A treatise on the nature of adventure (for what it’s worth)

As I wrap up my second year in Alaska, I spend a lot of time ruminating on the idea of adventure.

The word “adventure” suffers the same serious overuse as its cousins, “epic” and “amazing.” Everyone’s Instagrammed lunches are epic; any old sunset counts as amazing; every trip to an all-inclusive beachside resort is an adventure.

Tell that to Ernest Shackleton.

Okay, that’s not entirely fair. There’s a middle ground between sipping piña coladas from a beach towel and spending two-plus years scrambling from one Antarctic ice floe to the next in the desperate pursuit of survival. I recognize that.

We (and I use the royal “we” here) spend a lot of time working and commuting and wandering around the grocery store, and the promise of adventure—be it a weeklong trip to Cancún or a slog to the South Pole in the name of science—is a vital incentive to keep at it.

That said, I acknowledge that not everyone’s idea of what constitutes an adventure is the same. Still, some things should be left sacred, and I’d like to take this opportunity to present a few guidelines for future use of the word “adventure,” for the sake of posterity.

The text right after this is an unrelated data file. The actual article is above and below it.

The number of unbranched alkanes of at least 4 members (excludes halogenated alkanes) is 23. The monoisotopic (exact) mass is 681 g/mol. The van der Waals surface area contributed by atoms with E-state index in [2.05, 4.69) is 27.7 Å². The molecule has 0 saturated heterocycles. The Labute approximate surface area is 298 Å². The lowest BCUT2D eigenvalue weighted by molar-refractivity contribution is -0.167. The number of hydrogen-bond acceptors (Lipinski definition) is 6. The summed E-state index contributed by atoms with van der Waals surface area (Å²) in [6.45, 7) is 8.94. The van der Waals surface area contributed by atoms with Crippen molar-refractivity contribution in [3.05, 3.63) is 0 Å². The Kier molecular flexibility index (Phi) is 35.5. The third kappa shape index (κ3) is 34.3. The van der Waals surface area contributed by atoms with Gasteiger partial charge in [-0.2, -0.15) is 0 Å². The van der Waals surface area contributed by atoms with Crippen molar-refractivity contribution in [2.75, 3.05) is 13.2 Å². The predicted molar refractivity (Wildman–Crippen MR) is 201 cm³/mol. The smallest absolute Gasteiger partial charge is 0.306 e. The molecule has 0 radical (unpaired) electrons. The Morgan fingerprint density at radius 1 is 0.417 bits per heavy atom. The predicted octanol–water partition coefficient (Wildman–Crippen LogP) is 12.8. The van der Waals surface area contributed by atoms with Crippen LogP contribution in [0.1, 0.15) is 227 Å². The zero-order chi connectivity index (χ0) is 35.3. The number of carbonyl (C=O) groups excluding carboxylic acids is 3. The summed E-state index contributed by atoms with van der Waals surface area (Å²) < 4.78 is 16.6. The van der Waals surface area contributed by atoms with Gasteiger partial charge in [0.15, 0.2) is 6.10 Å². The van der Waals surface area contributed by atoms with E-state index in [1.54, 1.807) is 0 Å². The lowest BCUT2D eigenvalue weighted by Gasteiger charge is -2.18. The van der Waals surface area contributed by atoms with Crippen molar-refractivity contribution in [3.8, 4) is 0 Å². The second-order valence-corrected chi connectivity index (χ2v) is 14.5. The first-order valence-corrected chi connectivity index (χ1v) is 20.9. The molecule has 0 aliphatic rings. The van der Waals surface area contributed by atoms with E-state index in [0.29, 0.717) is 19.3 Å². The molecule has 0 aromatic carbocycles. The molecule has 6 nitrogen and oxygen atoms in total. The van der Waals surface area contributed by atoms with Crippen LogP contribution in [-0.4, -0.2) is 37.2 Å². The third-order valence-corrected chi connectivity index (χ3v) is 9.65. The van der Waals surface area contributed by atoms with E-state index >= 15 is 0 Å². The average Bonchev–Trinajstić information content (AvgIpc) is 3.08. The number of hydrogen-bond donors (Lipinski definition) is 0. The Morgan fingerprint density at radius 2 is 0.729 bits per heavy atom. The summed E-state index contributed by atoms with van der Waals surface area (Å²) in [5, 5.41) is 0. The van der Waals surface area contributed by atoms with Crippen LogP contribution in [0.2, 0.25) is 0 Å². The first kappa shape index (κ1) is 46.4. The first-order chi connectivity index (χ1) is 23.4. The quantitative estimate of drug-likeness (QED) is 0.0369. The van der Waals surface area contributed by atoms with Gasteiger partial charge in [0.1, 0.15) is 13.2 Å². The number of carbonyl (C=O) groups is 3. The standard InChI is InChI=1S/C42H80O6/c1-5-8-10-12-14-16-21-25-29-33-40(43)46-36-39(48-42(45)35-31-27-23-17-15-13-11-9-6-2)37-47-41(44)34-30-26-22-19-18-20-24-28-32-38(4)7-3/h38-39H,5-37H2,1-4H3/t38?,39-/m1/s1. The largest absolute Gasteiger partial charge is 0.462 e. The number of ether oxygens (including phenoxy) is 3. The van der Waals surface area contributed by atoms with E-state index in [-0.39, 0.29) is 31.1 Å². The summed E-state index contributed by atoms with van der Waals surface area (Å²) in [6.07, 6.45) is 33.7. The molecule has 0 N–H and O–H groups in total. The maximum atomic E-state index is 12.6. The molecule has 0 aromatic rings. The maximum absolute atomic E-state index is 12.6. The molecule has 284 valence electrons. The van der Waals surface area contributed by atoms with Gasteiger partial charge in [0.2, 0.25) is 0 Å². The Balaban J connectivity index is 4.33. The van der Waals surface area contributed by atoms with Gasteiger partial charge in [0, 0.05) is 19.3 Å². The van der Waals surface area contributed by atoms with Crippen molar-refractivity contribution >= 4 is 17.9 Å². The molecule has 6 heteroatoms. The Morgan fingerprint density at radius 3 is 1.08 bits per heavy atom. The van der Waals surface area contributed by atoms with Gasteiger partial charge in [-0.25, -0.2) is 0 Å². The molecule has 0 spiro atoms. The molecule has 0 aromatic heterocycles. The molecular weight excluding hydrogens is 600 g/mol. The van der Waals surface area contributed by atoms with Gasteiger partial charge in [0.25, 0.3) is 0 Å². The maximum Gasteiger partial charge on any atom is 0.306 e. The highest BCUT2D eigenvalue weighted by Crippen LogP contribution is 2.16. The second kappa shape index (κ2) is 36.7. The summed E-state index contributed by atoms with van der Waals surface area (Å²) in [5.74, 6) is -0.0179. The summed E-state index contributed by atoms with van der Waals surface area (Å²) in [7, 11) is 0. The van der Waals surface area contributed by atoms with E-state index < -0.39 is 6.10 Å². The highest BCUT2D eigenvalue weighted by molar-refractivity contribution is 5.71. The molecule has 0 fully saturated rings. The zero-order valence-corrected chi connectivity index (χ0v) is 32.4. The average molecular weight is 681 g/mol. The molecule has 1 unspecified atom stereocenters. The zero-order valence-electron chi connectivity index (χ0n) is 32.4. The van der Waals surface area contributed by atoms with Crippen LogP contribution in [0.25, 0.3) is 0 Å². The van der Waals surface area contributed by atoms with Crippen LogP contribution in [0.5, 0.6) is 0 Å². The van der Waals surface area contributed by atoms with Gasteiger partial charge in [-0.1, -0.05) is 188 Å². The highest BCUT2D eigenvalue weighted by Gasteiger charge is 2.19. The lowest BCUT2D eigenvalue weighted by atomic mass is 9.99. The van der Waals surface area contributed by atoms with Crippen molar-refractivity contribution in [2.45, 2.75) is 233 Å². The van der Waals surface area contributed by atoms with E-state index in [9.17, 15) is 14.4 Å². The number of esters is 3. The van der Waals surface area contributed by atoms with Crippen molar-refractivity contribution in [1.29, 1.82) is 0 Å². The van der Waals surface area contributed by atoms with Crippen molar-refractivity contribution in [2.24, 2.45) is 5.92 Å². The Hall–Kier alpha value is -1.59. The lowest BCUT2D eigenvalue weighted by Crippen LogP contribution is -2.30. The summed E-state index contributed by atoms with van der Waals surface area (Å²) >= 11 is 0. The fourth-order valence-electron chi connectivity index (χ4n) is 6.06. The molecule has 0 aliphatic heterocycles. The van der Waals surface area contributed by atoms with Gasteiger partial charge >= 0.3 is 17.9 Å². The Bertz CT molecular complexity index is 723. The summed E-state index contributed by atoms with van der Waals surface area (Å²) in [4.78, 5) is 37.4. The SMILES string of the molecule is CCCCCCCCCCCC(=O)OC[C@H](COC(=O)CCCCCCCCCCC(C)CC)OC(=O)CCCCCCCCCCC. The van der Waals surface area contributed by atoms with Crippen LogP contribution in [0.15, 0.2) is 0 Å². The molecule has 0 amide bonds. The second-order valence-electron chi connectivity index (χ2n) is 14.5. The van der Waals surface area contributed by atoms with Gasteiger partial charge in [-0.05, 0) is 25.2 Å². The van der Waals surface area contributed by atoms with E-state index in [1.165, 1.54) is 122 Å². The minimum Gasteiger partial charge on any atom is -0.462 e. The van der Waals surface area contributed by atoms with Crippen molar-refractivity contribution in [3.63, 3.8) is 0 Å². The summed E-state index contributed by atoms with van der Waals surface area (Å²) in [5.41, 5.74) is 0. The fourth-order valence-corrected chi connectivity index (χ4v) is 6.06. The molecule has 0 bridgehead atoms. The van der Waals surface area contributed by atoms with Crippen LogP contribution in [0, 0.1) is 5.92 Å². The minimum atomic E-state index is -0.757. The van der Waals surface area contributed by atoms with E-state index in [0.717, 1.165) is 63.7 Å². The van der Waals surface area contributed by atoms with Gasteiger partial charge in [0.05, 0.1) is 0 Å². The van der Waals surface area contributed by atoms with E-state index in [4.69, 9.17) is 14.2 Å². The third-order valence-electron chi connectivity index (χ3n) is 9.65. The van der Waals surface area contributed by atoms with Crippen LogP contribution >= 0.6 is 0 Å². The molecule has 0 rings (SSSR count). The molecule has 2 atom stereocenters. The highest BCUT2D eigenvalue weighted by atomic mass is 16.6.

To be considered an adventure, I propose, an event must:

  • Have an unknown outcome, or at least deviate from its itinerary in some way. Museum tours billed as “Adventures Through Time”—in fact, I would argue, any guided tour in a metropolitan setting—is decidedly not an adventure. This also applies to days spent at ski resorts and water parks, where you pretty much know how things will turn out.
  • Present obstacle(s) considered dangerous by most laypeople. Events unable to qualify for adventurehood in light of this rule include, but are not limited to: hour-long hikes on well-used trails, nights on the town, the planning of weddings, and nearly every other instance of “adventure” currently on your Facebook news feed.
  • Take place almost entirely—let’s say 90% or more—in the out-of-doors. Think of the great adventurers: Lewis and Clark, Teddy Roosevelt, Amelia Earhart, and, yes, Shackleton. These people were not going out for a wild night of martini sipping with their friends and calling it an adventure. Exceptions to the outdoors rule: astronauts. The Final Frontier totally counts as an adventure, despite confinement to tiny spaces.
  • Require some skill, or at least a great deal of fortitude. Running and biking, though at some point they necessitate endurance, are not adventures. They are nice ways to spend an afternoon or even a whole day, but unless you are running the Continental Divide Trail, biking the Leadville 100, or some similarly strenuous activity, “adventure” is not an appropriate descriptor.

Perhaps the chief component of adventuredom, though, is that to be considered an adventure, an event must not be an everyday occurrence. That’s half the fun, right? We seek adventure to escape our daily trials and tribulations; it’s the once-in-a-lifetime opportunities, those that come at a bad time but are taken anyway, that we remember.

If we’re not willing to sacrifice something, or at least suffer a little, do we deserve to be called adventurers?

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